How many times do we have to go through this? This is just a big fat nope.
A skin whitening brand in the Philippines is now under fire for using brownface in a recent ad.
SkinWhite posted on its social media accounts on Wednesday a photo of twins Marianne and Martha Bibal with the caption “Dark or white, you are beautiful.”
While the message is commendable and pretty off-brand for SkinWhite, netizens immediately noticed something off about the photo. It turns out that one of their models isn’t actually dark-skinned and was just wearing dark makeup.
A Facebook user by the name FeMo Barreiro Pagdanganan said in Filipino: “Guuurl both the twins are white (in real life).”
SkinWhite responded and said: “We featured real-life twins to get our message across. The use of twins was to creatively portray similarities in features except for their skin color to clearly show and communicate that they are both beautiful whether they choose to be dark or white.”
But not many bought their excuse.
Some netizens, like Tuba Khan, called out the brand and said: “But your product’s name is Skin white.”
SkinWhite responded to this and said that they are “not promoting dark skin.”
“We are simply telling everyone that you are beautiful whether you choose to have dark or white skin because SkinWhite respects the choice you make in defining your standard of beauty. Thank you!”
But can you really choose the skin you’re born with?
Marice Ashford wrote: “Being dark isn’t usually a choice though.”
Djanine Tara Tomelden said: “Using blackface is racist. Delete this. I am also reporting it for racism/racial discrimination. If you wanted to portray that kind of message you should have used actual twins with the condition (Albinism). This is distasteful and should be taken down.”
On Twitter, others like @kutziara also urged for the brand to take the post down. “Siz, delete this. You’ll embarrass yourself.”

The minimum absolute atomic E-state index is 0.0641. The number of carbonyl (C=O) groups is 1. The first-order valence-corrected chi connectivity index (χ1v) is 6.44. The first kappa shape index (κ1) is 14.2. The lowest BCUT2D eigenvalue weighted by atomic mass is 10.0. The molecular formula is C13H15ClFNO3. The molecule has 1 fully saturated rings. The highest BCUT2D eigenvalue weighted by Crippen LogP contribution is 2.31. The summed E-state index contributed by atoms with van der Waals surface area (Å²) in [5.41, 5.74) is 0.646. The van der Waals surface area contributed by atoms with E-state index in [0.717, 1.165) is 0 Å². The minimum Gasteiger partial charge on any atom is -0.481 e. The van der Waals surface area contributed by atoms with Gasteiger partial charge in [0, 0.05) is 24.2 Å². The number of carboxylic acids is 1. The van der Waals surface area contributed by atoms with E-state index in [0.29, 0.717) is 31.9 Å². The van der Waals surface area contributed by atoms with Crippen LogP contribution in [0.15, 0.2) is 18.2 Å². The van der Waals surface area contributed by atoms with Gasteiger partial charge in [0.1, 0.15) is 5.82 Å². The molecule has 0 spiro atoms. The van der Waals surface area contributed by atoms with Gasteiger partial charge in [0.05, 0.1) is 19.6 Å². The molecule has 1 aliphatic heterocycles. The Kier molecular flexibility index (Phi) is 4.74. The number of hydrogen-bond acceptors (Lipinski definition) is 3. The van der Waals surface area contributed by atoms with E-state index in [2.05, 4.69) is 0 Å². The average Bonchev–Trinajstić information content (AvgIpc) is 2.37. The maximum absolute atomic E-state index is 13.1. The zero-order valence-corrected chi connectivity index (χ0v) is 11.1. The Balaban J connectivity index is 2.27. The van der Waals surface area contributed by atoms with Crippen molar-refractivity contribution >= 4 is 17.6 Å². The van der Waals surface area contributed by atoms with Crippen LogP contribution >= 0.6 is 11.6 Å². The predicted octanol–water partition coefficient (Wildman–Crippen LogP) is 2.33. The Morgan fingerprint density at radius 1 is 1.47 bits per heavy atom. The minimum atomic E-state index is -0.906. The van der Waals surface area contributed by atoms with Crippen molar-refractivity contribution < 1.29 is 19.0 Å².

Siz, delete mo ‘to. Mapapahiya kayo.
— Ziara Carmelli Tan (@kutziara) April 5, 2019
Twitter user @carmary said: “Maybe you should hire an Inclusion and Diversity person to explain how this ad is so cognitive dissonant? Or not try to be a showoff and sell inclusion, because, you are selling a whitening product? Dark or white is beautiful- and by the way we are selling a whitening product?”
Maybe you should hire an Inclusion and Diversity person to explain how this ad is so cognitive dissonant? Or not try to be pabibo and sell inclusion, kase di ba, you are selling a whitening product? Dark or white is beautiful- and by the way we are selling a whitening product?
— Icar Cadayong (@carmary) April 5, 2019
But others like Patrick Espinosa came to SkinWhite’s defense and said that he was surprised that people don’t understand the “creative portrayal” of showing people that they can be beautiful no matter what skin color.
“THE FACT that it’s coming from a whitening brand is a huge step in redefining what beauty means.”
Using blackface or brownface is a longstanding issue in the Philippines, where most actors have lighter skin tones. Many of them are mestizos and mestizas, or Filipinos that are part caucasian.
Just last week, ABS-CBN TV show Maalaala Mo Kaya got flak from netizens when they put actors in blackface and curly wigs to portray Aetas, an indigenous Filipino tribe in the country.
ABS-CBN also drew flak in February last year for casting mestizo actors in the drama fantasy TV series Bagani that’s based on Filipino mythological figures and then darkening their skin tone.
Seriously, when will we learn?